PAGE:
World Video | Defence | Foreign Affairs | Natural Events | Trade | NZ in World News | NZ National News Video | NZ Regional News | Search

 


US: President Should End Sweeping Surveillance

Stance on Surveillance Reform Will Set Global Precedent

January 16, 2014

(New York) – The US government risks undermining important policy objectives unless it urgently reins in US electronic surveillance practices and stops violating the privacy rights of millions of people at home and abroad, Human Rights Watch said today. In a letter to President Barack Obama ahead of a much-anticipated speech on electronic surveillance that he will give on January 17, 2014, Human Rights Watch set out specific reforms that the president should swiftly adopt.

“This is a signature moment for Obama’s presidency,” said Kenneth Roth, executive director at Human Rights Watch. “He can either reinforce sweeping powers of intrusion that have yielded little advantage in the fight against terrorism but are producing a global backlash against US policies and companies. Or he can stand up to the security agencies and defend the right of ordinary people everywhere to privacy.”

Human Rights Watch enumerated key areas where the president can take immediate action, including ending bulk metadata collection, protecting the rights of foreigners abroad against unnecessary and disproportionate electronic surveillance, increasing the transparency of these surveillance programs, and ceasing US efforts to weaken technical standards.

The US government is uniquely positioned to monitor global communications, with most of the world’s Internet traffic moving through US territory or companies. With this extraordinary power comes heightened responsibility to uphold the internationally recognized right to privacy, which also underpins other important rights, like the right to freedom of expression and opinion. Roughly 150 billion emails crisscross the globe daily, and both commerce and the flow of information depend on a borderless Internet. Other countries will look closely at the rules that the United States establishes on these matters as they debate crucial questions about privacy and Internet freedom across the world, Human Rights Watch said.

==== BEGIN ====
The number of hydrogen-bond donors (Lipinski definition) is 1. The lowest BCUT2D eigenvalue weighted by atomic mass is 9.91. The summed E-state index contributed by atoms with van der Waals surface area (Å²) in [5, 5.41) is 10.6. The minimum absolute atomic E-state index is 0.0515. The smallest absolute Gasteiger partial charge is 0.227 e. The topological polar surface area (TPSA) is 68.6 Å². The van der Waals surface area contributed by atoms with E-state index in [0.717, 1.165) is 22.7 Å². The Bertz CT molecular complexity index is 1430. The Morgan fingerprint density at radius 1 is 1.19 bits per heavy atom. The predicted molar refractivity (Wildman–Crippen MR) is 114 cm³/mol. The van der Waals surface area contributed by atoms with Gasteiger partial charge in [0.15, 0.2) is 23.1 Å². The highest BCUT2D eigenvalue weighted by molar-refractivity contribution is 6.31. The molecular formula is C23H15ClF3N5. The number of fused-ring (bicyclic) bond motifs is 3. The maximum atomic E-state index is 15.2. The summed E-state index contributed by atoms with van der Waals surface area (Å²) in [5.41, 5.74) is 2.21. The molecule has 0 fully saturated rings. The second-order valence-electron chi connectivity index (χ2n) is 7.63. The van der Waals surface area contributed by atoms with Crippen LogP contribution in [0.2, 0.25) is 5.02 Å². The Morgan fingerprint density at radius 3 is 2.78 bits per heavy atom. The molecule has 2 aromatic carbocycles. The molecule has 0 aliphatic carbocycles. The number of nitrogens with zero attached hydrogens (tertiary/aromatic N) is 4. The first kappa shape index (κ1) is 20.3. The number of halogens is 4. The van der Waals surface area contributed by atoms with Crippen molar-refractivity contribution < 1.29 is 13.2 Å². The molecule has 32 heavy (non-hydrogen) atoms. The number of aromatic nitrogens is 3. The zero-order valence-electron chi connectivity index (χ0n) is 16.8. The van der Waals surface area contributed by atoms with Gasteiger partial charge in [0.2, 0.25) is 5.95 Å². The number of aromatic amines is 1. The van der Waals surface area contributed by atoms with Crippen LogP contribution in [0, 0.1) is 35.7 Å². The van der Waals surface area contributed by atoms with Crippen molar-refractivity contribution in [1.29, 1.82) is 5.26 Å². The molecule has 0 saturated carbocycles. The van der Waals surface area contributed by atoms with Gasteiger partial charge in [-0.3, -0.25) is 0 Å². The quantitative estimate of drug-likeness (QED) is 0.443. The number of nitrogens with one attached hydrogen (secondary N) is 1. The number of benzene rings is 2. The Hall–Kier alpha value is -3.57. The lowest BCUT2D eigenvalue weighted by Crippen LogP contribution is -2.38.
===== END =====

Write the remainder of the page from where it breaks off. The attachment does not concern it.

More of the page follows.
“Virtually unchecked US electronic surveillance of foreigners abroad has already provoked outrage around the world,” Roth said. “Unless the president steps in to curb the practice, the US government will have a hard time credibly promoting online freedom.”

Though congressional action is needed to fully address concerns over existing programs, the administration could take initial action and support reform legislation. Many of the reforms that Human Rights Watch called for are also supported by a five-member review group appointed by President Obama, which recently issued a report on US surveillance practices.

ENDS

© Scoop Media

 
 
 
 
 
World Headlines

 

UN: Announces Mission To Combat Ebola

Ebola outbreak: a peacekeeper with the UN Mission in Liberia (UNMIL) wears a protective mask while on duty at UN offices in the capital city of Monrovia. UN Photo/Andrey Tsarkov More>>

Syria: Life-Saving Food Aid In Jeopardy For Millions Of Syrians

18 September 2014 – The United Nations World Food Programme ( WFP ) today warned that it is running out of funds to provide food for almost 6 million Syrians receiving its life-saving assistance. More>>

UN Warns: Hundreds Of Yemeni Families In Need Of Aid

Two displaced girls stand in front of the classroom where their family has been living in Aden, Yemen. Photo: UNHCR/P. Rubio Larrauri More>>

Ukraine: Victim "Tortured By Russian-Sponsored Militants"

GENEVA, September 17, 2014 – Irina Dovgan, a Ukrainian woman who made international headlines after she was publicly abused by Russian-sponsored militants in eastern Ukraine, testified today before the UN Human Rights Council. More>>

Gaza: Detention Conditions Of Palestinians Arrested By Israelis

PCHR Follows up Detention Conditions of Palestinians Arrested by Israeli Forces in Latest Offensive on the Gaza Strip More>>


UN: ‘Heinous’ Murder Of British Aid Worker By Islamic Militants

A wide view of the Security Council in session (file photo). UN Photo/Paulo Filgueiras More>>

ALSO:

UN: Nuclear Programmes Of DPR Korea, Iran Remain Serious Concern

IAEA Director General Yukiya Amano (left) delivers his introductory statement at the Board of Governors Meeting in Vienna, Austria. Photo: IAEA/Dean Calma More>>

Libya: Closer To Brink Of Protracted Conflict And Strife

Special Representative and head of the UN Support Mission in Libya (UNSMIL) Bernardino Léon. UN Photo/Evan Schneider More>>

Get More From Scoop

 
 
 
 
 
World
Search Scoop  
 
 
Powered by Vodafone
NZ independent news